In the good old days, 11+ or 13+ candidates were simply asked to do a comprehension and write a story in their English exams. However, the creative writing papers have changed recently, and candidates might have to do a wide range of creative writing tasks, such as writing a diary entry or a newspaper article. This post should help you understand the basic format of a newspaper article enough to write your own in a convincing way.
The picture above shows a typical article taken from the online edition of The Daily Telegraph. It happens to be from the sport section, but it follows a similar pattern to most articles, whether they’re in news, opinion or any other section.
Here are the basic elements that you need to copy in your own article:
- Headline. This says what the news item actually is and will usually have only 5-10 words in it. This one’s a little longer, but it still leaves out one or two words, in this case the ‘a’ in front of the words ‘shock call-up’. Articles such as a, an and the are normally left out of the main headline, as are auxiliary verbs such as being and having. For example, if the headline was in the passive, it would read something like ‘Josh Tongue handed shock call-up’, not ‘Josh Tongue is handed shock call-up’. Notice also that it’s in the present tense—even though the event obviously happened in the past! That’s just a convention or habit, but you need to do the same.
- Subheadline. This explains the main headline in a bit more detail. This is generally a bit longer, so the rules are slightly less strict on leaving out words. Notice that the word ‘an’ makes it into this one, but there’s no ‘the’ before ‘nets’.
- Byline. This tells the reader who’s written the article and where it was written. In this case, it’s just the journalist’s name and location, but columnists sometimes have a mini-biography.
- Date. This shows the date and time when the article was published.
- Picture. You probably won’t have to draw a picture, but you might possibly have to show where it goes in the article and say what would be in it. In this case, it’s just a picture of Josh Tongue bowling at Lord’s Cricket Ground.
- Caption. The line under the picture usually repeats the headline again in different words, and there’s usually a credit for the photographer who took the picture or the agency that provided it. In this case, you can see it was Philip Brown via Getty Images.
- Lede. The first paragraph is called the ‘lede’ for historical reasons that aren’t important now! It usually repeats the headline with a bit more explanatory detail, including dates, locations and a bit of background.
- Other paragraphs. There’s no set number of paragraphs for a newspaper article, so you’ll need to check the question to work out how much to write. However, most newspaper articles include the most important information at the top of the article and less important details further down. These usually include a mix of the following:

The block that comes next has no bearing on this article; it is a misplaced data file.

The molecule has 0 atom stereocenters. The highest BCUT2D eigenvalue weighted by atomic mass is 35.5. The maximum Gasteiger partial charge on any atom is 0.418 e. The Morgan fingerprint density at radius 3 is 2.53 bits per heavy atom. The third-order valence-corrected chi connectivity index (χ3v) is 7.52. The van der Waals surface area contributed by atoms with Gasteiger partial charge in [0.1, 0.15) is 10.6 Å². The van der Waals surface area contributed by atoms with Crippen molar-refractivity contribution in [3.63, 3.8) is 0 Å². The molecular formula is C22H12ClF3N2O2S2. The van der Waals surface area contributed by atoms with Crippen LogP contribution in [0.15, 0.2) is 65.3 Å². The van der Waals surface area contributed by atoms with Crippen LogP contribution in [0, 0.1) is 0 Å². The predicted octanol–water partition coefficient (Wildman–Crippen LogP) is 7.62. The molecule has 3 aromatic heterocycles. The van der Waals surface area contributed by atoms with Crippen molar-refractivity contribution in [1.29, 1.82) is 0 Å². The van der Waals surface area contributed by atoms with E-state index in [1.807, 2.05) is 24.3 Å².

- Background. This is not part of the actual story, but it helps explain what’s going on. For example, in the second paragraph of this article, we find that ‘Tongue has never played at Lord’s before’.
- Interviews. The usual sources journalists use to back up a story are interviews with the people concerned. In political stories, you might find quotations from both sides of a controversial argument. In this case, all we see is a short quotation from Chris Woakes, who ‘spoke of a “dark” summer in 2022’.
- Statistics. Another way to confirm a story is by using numbers. This is common in articles about economics. However, in this case, we find that Woakes ‘averages 61.2 with the bat and 11.3 with the ball’.
- Anecdotes. Journalists often try to ‘hook’ the reader or generate an emotional reaction by telling a story. In this case, we hear how Woakes ‘was sidelined by a knee injury and wondered if he would add to his 45 Test caps’.
Every newspaper has a ‘style guide’ that helps journalists decide how to write the story. These cover all kinds of grammatical points, including such things as how to capitalise words or where to use commas. Here are a couple of common usages:
- Use people’s full names (and titles) when first mentioning them in the article. After that, just use their surnames. In this article, for instance, it’s ‘Josh Tongue’ in the first paragraph but ‘Tongue’ after that.
- Use ‘elegant variation’ to avoid repeating people’s names too often. It can get a bit repetitive to use people’s names all the way through an article, so it’s normal to think of different ways to refer to them. In this article, Chris Woakes is referred to as the ‘seasoned international and Lord’s specialist’.
- Treat what interviewees say as quotations rather than speech. That means you don’t need to put a comma before the spoken words, as with the word “dark” in this example. It also means you have to put the full-stop after the speech marks and not before.
- Don’t write in the first person. Unless you’re supposed to be a columnist writing an opinion piece, you shouldn’t use the words ‘I’ or ‘me’.
- Write a news article about a natural disaster, such as an earthquake, volcanic eruption or tsunami.
- Write a sports report about a football match.
- Write an article about the importance of saving the planet.
- Write a restaurant review.
- Write an obituary for a famous person who’s just died.